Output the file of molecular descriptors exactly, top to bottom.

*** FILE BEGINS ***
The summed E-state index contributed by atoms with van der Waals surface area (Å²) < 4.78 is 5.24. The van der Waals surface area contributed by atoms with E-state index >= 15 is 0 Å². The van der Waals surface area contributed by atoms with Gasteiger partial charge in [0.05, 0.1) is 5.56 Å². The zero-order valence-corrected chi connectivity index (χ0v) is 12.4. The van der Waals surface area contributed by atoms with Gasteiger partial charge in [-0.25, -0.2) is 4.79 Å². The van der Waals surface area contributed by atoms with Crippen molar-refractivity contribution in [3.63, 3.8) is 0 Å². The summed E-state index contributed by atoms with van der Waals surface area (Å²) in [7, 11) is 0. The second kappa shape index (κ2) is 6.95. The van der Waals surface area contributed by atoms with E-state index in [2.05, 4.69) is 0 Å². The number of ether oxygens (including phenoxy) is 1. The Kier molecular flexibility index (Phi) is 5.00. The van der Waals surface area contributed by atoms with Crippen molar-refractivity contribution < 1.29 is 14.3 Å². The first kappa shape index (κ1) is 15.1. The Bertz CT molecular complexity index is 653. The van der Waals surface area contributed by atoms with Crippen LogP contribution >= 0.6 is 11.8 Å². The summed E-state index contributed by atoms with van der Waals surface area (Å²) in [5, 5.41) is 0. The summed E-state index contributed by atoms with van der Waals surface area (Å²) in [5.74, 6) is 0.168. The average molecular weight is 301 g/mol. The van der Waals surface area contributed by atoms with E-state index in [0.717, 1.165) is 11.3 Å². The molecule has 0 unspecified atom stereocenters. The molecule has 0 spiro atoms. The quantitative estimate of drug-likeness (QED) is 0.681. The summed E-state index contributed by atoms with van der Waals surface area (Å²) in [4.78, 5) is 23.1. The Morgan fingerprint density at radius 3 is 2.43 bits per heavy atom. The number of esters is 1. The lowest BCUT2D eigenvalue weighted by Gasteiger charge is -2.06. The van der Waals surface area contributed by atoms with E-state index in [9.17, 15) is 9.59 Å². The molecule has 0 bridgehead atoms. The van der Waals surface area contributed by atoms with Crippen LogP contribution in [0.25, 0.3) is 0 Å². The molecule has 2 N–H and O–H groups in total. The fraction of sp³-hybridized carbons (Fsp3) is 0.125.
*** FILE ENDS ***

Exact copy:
The summed E-state index contributed by atoms with van der Waals surface area (Å²) < 4.78 is 5.24. The van der Waals surface area contributed by atoms with E-state index >= 15 is 0 Å². The van der Waals surface area contributed by atoms with Gasteiger partial charge in [0.05, 0.1) is 5.56 Å². The zero-order valence-corrected chi connectivity index (χ0v) is 12.4. The van der Waals surface area contributed by atoms with Gasteiger partial charge in [-0.25, -0.2) is 4.79 Å². The van der Waals surface area contributed by atoms with Crippen molar-refractivity contribution in [3.63, 3.8) is 0 Å². The summed E-state index contributed by atoms with van der Waals surface area (Å²) in [7, 11) is 0. The second kappa shape index (κ2) is 6.95. The van der Waals surface area contributed by atoms with E-state index in [2.05, 4.69) is 0 Å². The number of ether oxygens (including phenoxy) is 1. The Kier molecular flexibility index (Phi) is 5.00. The van der Waals surface area contributed by atoms with Crippen molar-refractivity contribution < 1.29 is 14.3 Å². The first kappa shape index (κ1) is 15.1. The Bertz CT molecular complexity index is 653. The van der Waals surface area contributed by atoms with Crippen LogP contribution >= 0.6 is 11.8 Å². The summed E-state index contributed by atoms with van der Waals surface area (Å²) in [5, 5.41) is 0. The summed E-state index contributed by atoms with van der Waals surface area (Å²) in [5.74, 6) is 0.168. The average molecular weight is 301 g/mol. The van der Waals surface area contributed by atoms with E-state index in [0.717, 1.165) is 11.3 Å². The molecule has 0 unspecified atom stereocenters. The molecule has 0 spiro atoms. The quantitative estimate of drug-likeness (QED) is 0.681. The summed E-state index contributed by atoms with van der Waals surface area (Å²) in [4.78, 5) is 23.1. The Morgan fingerprint density at radius 3 is 2.43 bits per heavy atom. The number of esters is 1. The lowest BCUT2D eigenvalue weighted by Gasteiger charge is -2.06. The van der Waals surface area contributed by atoms with E-state index in [9.17, 15) is 9.59 Å². The molecule has 0 bridgehead atoms. The van der Waals surface area contributed by atoms with Crippen LogP contribution in [0.25, 0.3) is 0 Å². The molecule has 2 N–H and O–H groups in total. The fraction of sp³-hybridized carbons (Fsp3) is 0.125.